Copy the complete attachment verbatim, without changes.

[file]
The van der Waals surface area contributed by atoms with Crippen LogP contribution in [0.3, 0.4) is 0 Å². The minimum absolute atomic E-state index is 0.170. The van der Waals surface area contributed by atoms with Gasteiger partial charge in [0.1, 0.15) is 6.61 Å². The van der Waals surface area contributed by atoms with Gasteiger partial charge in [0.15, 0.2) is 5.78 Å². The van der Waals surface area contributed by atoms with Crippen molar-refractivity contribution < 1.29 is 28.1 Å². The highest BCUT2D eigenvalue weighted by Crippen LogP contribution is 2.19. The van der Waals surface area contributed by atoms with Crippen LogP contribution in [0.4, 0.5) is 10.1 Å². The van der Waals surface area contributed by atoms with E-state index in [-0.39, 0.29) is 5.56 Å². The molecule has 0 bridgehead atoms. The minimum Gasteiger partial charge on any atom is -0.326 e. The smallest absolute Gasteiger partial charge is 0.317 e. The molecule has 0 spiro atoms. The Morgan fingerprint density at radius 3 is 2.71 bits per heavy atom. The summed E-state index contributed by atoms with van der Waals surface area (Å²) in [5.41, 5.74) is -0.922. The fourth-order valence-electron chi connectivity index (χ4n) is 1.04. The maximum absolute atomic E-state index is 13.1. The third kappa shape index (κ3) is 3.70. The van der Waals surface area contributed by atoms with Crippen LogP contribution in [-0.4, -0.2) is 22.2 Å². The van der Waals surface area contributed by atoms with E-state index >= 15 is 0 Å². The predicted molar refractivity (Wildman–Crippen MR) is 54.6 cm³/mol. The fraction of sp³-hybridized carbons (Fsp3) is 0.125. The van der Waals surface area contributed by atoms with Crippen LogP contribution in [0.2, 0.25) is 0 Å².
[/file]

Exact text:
The van der Waals surface area contributed by atoms with Crippen LogP contribution in [0.3, 0.4) is 0 Å². The minimum absolute atomic E-state index is 0.170. The van der Waals surface area contributed by atoms with Gasteiger partial charge in [0.1, 0.15) is 6.61 Å². The van der Waals surface area contributed by atoms with Gasteiger partial charge in [0.15, 0.2) is 5.78 Å². The van der Waals surface area contributed by atoms with Crippen molar-refractivity contribution < 1.29 is 28.1 Å². The highest BCUT2D eigenvalue weighted by Crippen LogP contribution is 2.19. The van der Waals surface area contributed by atoms with Crippen LogP contribution in [0.4, 0.5) is 10.1 Å². The van der Waals surface area contributed by atoms with E-state index in [-0.39, 0.29) is 5.56 Å². The molecule has 0 bridgehead atoms. The minimum Gasteiger partial charge on any atom is -0.326 e. The smallest absolute Gasteiger partial charge is 0.317 e. The molecule has 0 spiro atoms. The Morgan fingerprint density at radius 3 is 2.71 bits per heavy atom. The summed E-state index contributed by atoms with van der Waals surface area (Å²) in [5.41, 5.74) is -0.922. The fourth-order valence-electron chi connectivity index (χ4n) is 1.04. The maximum absolute atomic E-state index is 13.1. The third kappa shape index (κ3) is 3.70. The van der Waals surface area contributed by atoms with Crippen LogP contribution in [-0.4, -0.2) is 22.2 Å². The van der Waals surface area contributed by atoms with E-state index >= 15 is 0 Å². The predicted molar refractivity (Wildman–Crippen MR) is 54.6 cm³/mol. The fraction of sp³-hybridized carbons (Fsp3) is 0.125. The van der Waals surface area contributed by atoms with Crippen LogP contribution in [0.2, 0.25) is 0 Å².